Matthew 7:1–6: Judging and Being Judged

by Oct 3, 2022Premium, The Gospel of Matthew0 comments

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In the previous section, Jesus offered words of tremendous comfort that Christians have drawn upon for the last two thousand years. In this next passage, Jesus abruptly turns to issue words of poignant rebuke that have challenged Christians for the last two thousand years. In Matthew 7:1–6, Jesus declares us to be not only incapable of judging others, but even blind to evaluate the predicament of our own sin. While this passage has been frequently twisted, misused, and abused, we should not miss Jesus’ message: judge your sin, lest you be judged by God.

Discussion Questions

1. When Jesus says, “Judge not, that you be not judged,” is he saying that we cannot make any moral judgments whatsoever (v. 1)? Why or why not? How do we come to judge sin, while leaving off final judgment of sinners to Christ’s future judgment? Where do you struggle with judging other people in the way that Jesus talks about here? How should we respond to Jesus’ warning in v. 2?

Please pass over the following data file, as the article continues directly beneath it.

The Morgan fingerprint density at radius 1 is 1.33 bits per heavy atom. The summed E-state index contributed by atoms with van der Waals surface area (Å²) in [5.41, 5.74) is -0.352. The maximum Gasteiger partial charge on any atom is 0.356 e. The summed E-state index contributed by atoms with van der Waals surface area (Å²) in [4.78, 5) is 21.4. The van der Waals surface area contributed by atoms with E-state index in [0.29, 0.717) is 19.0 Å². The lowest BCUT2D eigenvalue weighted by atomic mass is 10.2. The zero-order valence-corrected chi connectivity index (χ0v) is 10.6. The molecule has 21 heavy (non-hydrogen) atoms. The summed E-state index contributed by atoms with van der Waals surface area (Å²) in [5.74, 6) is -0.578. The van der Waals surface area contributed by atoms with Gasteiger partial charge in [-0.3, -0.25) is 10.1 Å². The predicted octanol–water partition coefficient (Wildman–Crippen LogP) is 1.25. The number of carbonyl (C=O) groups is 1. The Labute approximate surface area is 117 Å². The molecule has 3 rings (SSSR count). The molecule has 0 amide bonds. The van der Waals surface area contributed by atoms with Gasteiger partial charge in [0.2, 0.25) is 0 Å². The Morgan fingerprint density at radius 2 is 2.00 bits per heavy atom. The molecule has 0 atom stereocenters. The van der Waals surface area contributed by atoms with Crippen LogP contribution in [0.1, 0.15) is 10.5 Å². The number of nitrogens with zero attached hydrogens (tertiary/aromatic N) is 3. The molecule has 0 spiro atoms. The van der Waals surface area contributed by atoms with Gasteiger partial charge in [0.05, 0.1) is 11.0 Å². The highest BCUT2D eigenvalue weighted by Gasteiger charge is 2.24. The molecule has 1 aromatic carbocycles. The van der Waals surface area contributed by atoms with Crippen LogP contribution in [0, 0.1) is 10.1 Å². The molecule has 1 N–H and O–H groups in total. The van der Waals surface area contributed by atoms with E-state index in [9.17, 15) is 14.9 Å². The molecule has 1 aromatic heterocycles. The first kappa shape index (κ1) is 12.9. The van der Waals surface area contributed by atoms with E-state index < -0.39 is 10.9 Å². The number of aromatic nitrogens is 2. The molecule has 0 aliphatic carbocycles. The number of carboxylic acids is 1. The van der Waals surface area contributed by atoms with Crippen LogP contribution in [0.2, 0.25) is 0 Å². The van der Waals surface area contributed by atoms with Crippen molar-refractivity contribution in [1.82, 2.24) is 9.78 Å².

2. What is the meaning of the “speck” in a neighbor’s eye and the “log” in our own eye? What is the significance of the “eye” in this imagery? How does sin affect our moral judgments? Why do we have such a difficult time seeing our own sin? Why do we so easily “notice” the sins of others? What would it mean to “first take the log out of your own eye” in your life (v. 5)? Why is this step critical for personal ministry to others?

3. How does v. 6 connect with vv. 1–5? Who are the “dogs” and the “pigs”? What are the “holy” things and the “pearls”? What is the danger of continuing to bring the holy things of God to those who persistently reject them? How do we know the difference between patience and forbearance, and foolishness and recklessness in our sharing of the gospel? What do you think Jesus intends for you to hear from this statement?

4. Why do we struggle so much with censoriousness and judgmentalism? How have cultural trends related to “tolerance” and “affirmation” made Jesus’ words more difficult to interpret and apply? What role does the Church have to declare the truth faithfully in a word that hates the just judgment of God? What role does the Church have to hold out the gospel faithfully? What way do you need to apply Jesus’ words to your life this week?